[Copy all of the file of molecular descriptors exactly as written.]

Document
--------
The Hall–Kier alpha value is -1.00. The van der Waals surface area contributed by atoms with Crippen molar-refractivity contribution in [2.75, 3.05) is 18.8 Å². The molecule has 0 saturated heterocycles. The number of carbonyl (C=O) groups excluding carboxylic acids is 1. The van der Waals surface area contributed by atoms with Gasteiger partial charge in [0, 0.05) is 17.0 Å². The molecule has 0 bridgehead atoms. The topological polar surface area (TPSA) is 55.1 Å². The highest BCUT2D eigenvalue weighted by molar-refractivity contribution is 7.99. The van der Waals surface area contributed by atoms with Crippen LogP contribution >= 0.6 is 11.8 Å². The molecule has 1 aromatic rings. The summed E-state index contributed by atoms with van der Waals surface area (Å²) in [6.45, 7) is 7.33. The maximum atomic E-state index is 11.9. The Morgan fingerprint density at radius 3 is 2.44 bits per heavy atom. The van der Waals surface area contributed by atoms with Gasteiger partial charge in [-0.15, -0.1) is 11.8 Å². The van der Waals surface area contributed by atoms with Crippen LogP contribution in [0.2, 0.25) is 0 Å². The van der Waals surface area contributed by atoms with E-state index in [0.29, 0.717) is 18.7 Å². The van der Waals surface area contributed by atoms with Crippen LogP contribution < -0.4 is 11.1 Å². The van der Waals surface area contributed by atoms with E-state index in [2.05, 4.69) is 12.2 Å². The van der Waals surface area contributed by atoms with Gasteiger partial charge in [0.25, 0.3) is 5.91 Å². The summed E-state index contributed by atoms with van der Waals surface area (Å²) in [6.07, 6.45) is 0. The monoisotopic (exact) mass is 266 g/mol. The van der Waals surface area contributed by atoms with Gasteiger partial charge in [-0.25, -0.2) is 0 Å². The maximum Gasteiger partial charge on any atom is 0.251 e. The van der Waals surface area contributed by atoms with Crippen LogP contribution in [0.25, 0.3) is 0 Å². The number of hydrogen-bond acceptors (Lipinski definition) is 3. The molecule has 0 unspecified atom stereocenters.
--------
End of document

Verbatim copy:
The Hall–Kier alpha value is -1.00. The van der Waals surface area contributed by atoms with Crippen molar-refractivity contribution in [2.75, 3.05) is 18.8 Å². The molecule has 0 saturated heterocycles. The number of carbonyl (C=O) groups excluding carboxylic acids is 1. The van der Waals surface area contributed by atoms with Gasteiger partial charge in [0, 0.05) is 17.0 Å². The molecule has 0 bridgehead atoms. The topological polar surface area (TPSA) is 55.1 Å². The highest BCUT2D eigenvalue weighted by molar-refractivity contribution is 7.99. The van der Waals surface area contributed by atoms with Crippen LogP contribution >= 0.6 is 11.8 Å². The molecule has 1 aromatic rings. The summed E-state index contributed by atoms with van der Waals surface area (Å²) in [6.45, 7) is 7.33. The maximum atomic E-state index is 11.9. The Morgan fingerprint density at radius 3 is 2.44 bits per heavy atom. The van der Waals surface area contributed by atoms with Gasteiger partial charge in [-0.15, -0.1) is 11.8 Å². The van der Waals surface area contributed by atoms with Crippen LogP contribution in [0.2, 0.25) is 0 Å². The van der Waals surface area contributed by atoms with E-state index in [0.29, 0.717) is 18.7 Å². The van der Waals surface area contributed by atoms with Crippen LogP contribution < -0.4 is 11.1 Å². The van der Waals surface area contributed by atoms with E-state index in [2.05, 4.69) is 12.2 Å². The van der Waals surface area contributed by atoms with Gasteiger partial charge in [0.25, 0.3) is 5.91 Å². The summed E-state index contributed by atoms with van der Waals surface area (Å²) in [6.07, 6.45) is 0. The monoisotopic (exact) mass is 266 g/mol. The van der Waals surface area contributed by atoms with Gasteiger partial charge in [-0.25, -0.2) is 0 Å². The maximum Gasteiger partial charge on any atom is 0.251 e. The van der Waals surface area contributed by atoms with Crippen LogP contribution in [0.25, 0.3) is 0 Å². The number of hydrogen-bond acceptors (Lipinski definition) is 3. The molecule has 0 unspecified atom stereocenters.